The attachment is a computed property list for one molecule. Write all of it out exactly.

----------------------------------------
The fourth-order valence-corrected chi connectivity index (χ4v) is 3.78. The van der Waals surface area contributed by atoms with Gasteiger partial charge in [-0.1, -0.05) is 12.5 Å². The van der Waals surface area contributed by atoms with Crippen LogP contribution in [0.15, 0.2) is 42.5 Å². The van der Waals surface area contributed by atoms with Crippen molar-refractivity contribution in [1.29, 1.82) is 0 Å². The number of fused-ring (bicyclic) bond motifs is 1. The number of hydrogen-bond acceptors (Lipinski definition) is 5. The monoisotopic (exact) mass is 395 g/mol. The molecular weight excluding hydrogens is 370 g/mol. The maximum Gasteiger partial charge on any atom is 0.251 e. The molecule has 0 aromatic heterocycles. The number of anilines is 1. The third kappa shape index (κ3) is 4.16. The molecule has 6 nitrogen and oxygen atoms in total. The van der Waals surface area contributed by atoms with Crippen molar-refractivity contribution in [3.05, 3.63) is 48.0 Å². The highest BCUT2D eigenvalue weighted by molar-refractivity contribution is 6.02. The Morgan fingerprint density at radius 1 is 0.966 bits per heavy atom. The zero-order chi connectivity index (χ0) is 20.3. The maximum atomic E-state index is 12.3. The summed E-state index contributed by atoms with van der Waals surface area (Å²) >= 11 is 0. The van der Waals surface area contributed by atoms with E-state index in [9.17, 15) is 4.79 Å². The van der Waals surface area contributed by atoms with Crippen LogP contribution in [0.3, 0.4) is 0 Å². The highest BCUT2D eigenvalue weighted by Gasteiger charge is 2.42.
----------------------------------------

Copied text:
The fourth-order valence-corrected chi connectivity index (χ4v) is 3.78. The van der Waals surface area contributed by atoms with Gasteiger partial charge in [-0.1, -0.05) is 12.5 Å². The van der Waals surface area contributed by atoms with Crippen LogP contribution in [0.15, 0.2) is 42.5 Å². The van der Waals surface area contributed by atoms with Crippen molar-refractivity contribution in [1.29, 1.82) is 0 Å². The number of fused-ring (bicyclic) bond motifs is 1. The number of hydrogen-bond acceptors (Lipinski definition) is 5. The monoisotopic (exact) mass is 395 g/mol. The molecular weight excluding hydrogens is 370 g/mol. The maximum Gasteiger partial charge on any atom is 0.251 e. The molecule has 0 aromatic heterocycles. The number of anilines is 1. The third kappa shape index (κ3) is 4.16. The molecule has 6 nitrogen and oxygen atoms in total. The van der Waals surface area contributed by atoms with Crippen molar-refractivity contribution in [3.05, 3.63) is 48.0 Å². The highest BCUT2D eigenvalue weighted by molar-refractivity contribution is 6.02. The Morgan fingerprint density at radius 1 is 0.966 bits per heavy atom. The zero-order chi connectivity index (χ0) is 20.3. The maximum atomic E-state index is 12.3. The summed E-state index contributed by atoms with van der Waals surface area (Å²) >= 11 is 0. The van der Waals surface area contributed by atoms with E-state index in [9.17, 15) is 4.79 Å². The van der Waals surface area contributed by atoms with Crippen LogP contribution in [0.3, 0.4) is 0 Å². The highest BCUT2D eigenvalue weighted by Gasteiger charge is 2.42.